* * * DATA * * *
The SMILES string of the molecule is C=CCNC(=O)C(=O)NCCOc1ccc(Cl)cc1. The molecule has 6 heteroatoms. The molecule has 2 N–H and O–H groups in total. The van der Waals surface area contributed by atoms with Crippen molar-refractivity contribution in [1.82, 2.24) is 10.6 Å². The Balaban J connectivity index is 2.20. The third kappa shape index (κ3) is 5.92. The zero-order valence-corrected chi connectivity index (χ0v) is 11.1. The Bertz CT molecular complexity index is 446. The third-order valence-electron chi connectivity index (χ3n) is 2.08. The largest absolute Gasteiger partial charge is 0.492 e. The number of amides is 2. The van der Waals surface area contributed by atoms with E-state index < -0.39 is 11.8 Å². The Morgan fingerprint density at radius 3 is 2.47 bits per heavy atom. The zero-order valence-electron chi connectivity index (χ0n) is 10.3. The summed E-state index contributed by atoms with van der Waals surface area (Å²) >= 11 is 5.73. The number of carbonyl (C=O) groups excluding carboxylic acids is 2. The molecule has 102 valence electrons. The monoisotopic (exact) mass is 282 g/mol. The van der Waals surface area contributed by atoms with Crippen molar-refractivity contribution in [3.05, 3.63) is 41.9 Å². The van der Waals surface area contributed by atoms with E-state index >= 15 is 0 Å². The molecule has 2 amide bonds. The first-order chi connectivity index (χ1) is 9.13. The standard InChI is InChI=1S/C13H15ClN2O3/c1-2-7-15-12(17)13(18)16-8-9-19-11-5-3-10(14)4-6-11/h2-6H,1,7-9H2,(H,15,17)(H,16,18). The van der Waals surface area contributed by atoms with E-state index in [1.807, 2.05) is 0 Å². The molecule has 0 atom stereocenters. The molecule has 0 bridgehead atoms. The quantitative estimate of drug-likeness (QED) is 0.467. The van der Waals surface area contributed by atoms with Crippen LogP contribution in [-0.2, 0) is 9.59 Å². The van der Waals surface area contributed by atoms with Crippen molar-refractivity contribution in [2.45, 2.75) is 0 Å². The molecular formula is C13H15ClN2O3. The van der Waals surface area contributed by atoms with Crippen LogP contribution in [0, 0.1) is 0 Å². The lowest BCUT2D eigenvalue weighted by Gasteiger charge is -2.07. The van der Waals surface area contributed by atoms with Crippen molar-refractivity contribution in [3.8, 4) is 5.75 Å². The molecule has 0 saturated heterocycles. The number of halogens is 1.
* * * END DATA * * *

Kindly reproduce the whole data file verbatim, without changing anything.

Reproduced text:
The SMILES string of the molecule is C=CCNC(=O)C(=O)NCCOc1ccc(Cl)cc1. The molecule has 6 heteroatoms. The molecule has 2 N–H and O–H groups in total. The van der Waals surface area contributed by atoms with Crippen molar-refractivity contribution in [1.82, 2.24) is 10.6 Å². The Balaban J connectivity index is 2.20. The third kappa shape index (κ3) is 5.92. The zero-order valence-corrected chi connectivity index (χ0v) is 11.1. The Bertz CT molecular complexity index is 446. The third-order valence-electron chi connectivity index (χ3n) is 2.08. The largest absolute Gasteiger partial charge is 0.492 e. The number of amides is 2. The van der Waals surface area contributed by atoms with E-state index < -0.39 is 11.8 Å². The Morgan fingerprint density at radius 3 is 2.47 bits per heavy atom. The zero-order valence-electron chi connectivity index (χ0n) is 10.3. The summed E-state index contributed by atoms with van der Waals surface area (Å²) >= 11 is 5.73. The number of carbonyl (C=O) groups excluding carboxylic acids is 2. The molecule has 102 valence electrons. The monoisotopic (exact) mass is 282 g/mol. The van der Waals surface area contributed by atoms with Crippen molar-refractivity contribution in [3.05, 3.63) is 41.9 Å². The van der Waals surface area contributed by atoms with E-state index >= 15 is 0 Å². The molecule has 2 amide bonds. The first-order chi connectivity index (χ1) is 9.13. The standard InChI is InChI=1S/C13H15ClN2O3/c1-2-7-15-12(17)13(18)16-8-9-19-11-5-3-10(14)4-6-11/h2-6H,1,7-9H2,(H,15,17)(H,16,18). The van der Waals surface area contributed by atoms with E-state index in [1.807, 2.05) is 0 Å². The molecule has 0 atom stereocenters. The molecule has 0 bridgehead atoms. The quantitative estimate of drug-likeness (QED) is 0.467. The van der Waals surface area contributed by atoms with Crippen LogP contribution in [-0.2, 0) is 9.59 Å². The van der Waals surface area contributed by atoms with Crippen molar-refractivity contribution in [2.45, 2.75) is 0 Å². The molecular formula is C13H15ClN2O3. The van der Waals surface area contributed by atoms with Crippen LogP contribution in [0, 0.1) is 0 Å². The lowest BCUT2D eigenvalue weighted by Gasteiger charge is -2.07. The van der Waals surface area contributed by atoms with Crippen molar-refractivity contribution in [3.8, 4) is 5.75 Å². The molecule has 0 saturated heterocycles. The number of halogens is 1.